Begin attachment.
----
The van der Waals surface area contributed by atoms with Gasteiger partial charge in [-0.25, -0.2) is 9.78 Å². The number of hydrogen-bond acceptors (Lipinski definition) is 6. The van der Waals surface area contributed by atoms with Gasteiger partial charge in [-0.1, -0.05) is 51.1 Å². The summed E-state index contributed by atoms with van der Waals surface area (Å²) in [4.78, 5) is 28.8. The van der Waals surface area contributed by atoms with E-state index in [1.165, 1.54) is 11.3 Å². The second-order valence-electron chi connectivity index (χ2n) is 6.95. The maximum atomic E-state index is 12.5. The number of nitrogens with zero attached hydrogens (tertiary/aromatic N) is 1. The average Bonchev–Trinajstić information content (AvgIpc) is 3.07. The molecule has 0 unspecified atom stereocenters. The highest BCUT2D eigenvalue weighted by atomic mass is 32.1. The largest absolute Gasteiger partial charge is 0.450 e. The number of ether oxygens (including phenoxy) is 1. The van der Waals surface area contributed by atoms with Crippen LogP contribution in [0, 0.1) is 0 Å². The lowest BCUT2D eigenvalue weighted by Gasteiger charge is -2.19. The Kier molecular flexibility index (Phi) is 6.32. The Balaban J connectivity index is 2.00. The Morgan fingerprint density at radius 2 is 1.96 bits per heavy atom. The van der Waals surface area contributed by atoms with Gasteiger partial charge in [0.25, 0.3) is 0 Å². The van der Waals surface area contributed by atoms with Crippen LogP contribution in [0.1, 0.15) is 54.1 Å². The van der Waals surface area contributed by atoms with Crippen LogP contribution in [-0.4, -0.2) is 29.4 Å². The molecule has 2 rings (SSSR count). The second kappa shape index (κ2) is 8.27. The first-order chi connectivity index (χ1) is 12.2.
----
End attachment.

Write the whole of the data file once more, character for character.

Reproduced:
The van der Waals surface area contributed by atoms with Gasteiger partial charge in [-0.25, -0.2) is 9.78 Å². The number of hydrogen-bond acceptors (Lipinski definition) is 6. The van der Waals surface area contributed by atoms with Gasteiger partial charge in [-0.1, -0.05) is 51.1 Å². The summed E-state index contributed by atoms with van der Waals surface area (Å²) in [4.78, 5) is 28.8. The van der Waals surface area contributed by atoms with E-state index in [1.165, 1.54) is 11.3 Å². The second-order valence-electron chi connectivity index (χ2n) is 6.95. The maximum atomic E-state index is 12.5. The number of nitrogens with zero attached hydrogens (tertiary/aromatic N) is 1. The average Bonchev–Trinajstić information content (AvgIpc) is 3.07. The molecule has 0 unspecified atom stereocenters. The highest BCUT2D eigenvalue weighted by atomic mass is 32.1. The largest absolute Gasteiger partial charge is 0.450 e. The number of ether oxygens (including phenoxy) is 1. The van der Waals surface area contributed by atoms with Crippen LogP contribution in [0, 0.1) is 0 Å². The lowest BCUT2D eigenvalue weighted by Gasteiger charge is -2.19. The Kier molecular flexibility index (Phi) is 6.32. The Balaban J connectivity index is 2.00. The Morgan fingerprint density at radius 2 is 1.96 bits per heavy atom. The van der Waals surface area contributed by atoms with Gasteiger partial charge in [0.25, 0.3) is 0 Å². The van der Waals surface area contributed by atoms with Crippen LogP contribution in [0.1, 0.15) is 54.1 Å². The van der Waals surface area contributed by atoms with Crippen LogP contribution in [-0.4, -0.2) is 29.4 Å². The molecule has 2 rings (SSSR count). The second kappa shape index (κ2) is 8.27. The first-order chi connectivity index (χ1) is 12.2.